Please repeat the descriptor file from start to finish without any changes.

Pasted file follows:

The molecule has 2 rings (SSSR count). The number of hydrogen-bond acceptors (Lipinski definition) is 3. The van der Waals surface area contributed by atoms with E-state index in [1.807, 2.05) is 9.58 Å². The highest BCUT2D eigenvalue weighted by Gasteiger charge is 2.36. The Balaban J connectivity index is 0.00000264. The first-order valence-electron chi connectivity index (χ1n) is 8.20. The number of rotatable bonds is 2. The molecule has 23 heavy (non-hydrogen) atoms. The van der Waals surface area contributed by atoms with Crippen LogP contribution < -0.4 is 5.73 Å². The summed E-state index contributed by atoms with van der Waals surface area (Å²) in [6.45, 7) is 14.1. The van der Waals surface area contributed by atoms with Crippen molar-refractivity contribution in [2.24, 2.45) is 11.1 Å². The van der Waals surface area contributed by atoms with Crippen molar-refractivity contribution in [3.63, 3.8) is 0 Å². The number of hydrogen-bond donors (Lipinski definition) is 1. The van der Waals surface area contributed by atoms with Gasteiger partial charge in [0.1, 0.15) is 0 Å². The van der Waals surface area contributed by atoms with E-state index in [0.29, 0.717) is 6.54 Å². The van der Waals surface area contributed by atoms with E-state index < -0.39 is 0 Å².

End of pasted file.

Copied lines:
The molecule has 2 rings (SSSR count). The number of hydrogen-bond acceptors (Lipinski definition) is 3. The van der Waals surface area contributed by atoms with E-state index in [1.807, 2.05) is 9.58 Å². The highest BCUT2D eigenvalue weighted by Gasteiger charge is 2.36. The Balaban J connectivity index is 0.00000264. The first-order valence-electron chi connectivity index (χ1n) is 8.20. The number of rotatable bonds is 2. The molecule has 23 heavy (non-hydrogen) atoms. The van der Waals surface area contributed by atoms with Crippen LogP contribution < -0.4 is 5.73 Å². The summed E-state index contributed by atoms with van der Waals surface area (Å²) in [6.45, 7) is 14.1. The van der Waals surface area contributed by atoms with Crippen molar-refractivity contribution in [2.24, 2.45) is 11.1 Å². The van der Waals surface area contributed by atoms with Crippen molar-refractivity contribution in [3.63, 3.8) is 0 Å². The number of hydrogen-bond donors (Lipinski definition) is 1. The van der Waals surface area contributed by atoms with Gasteiger partial charge in [0.1, 0.15) is 0 Å². The van der Waals surface area contributed by atoms with E-state index in [0.29, 0.717) is 6.54 Å². The van der Waals surface area contributed by atoms with E-state index < -0.39 is 0 Å².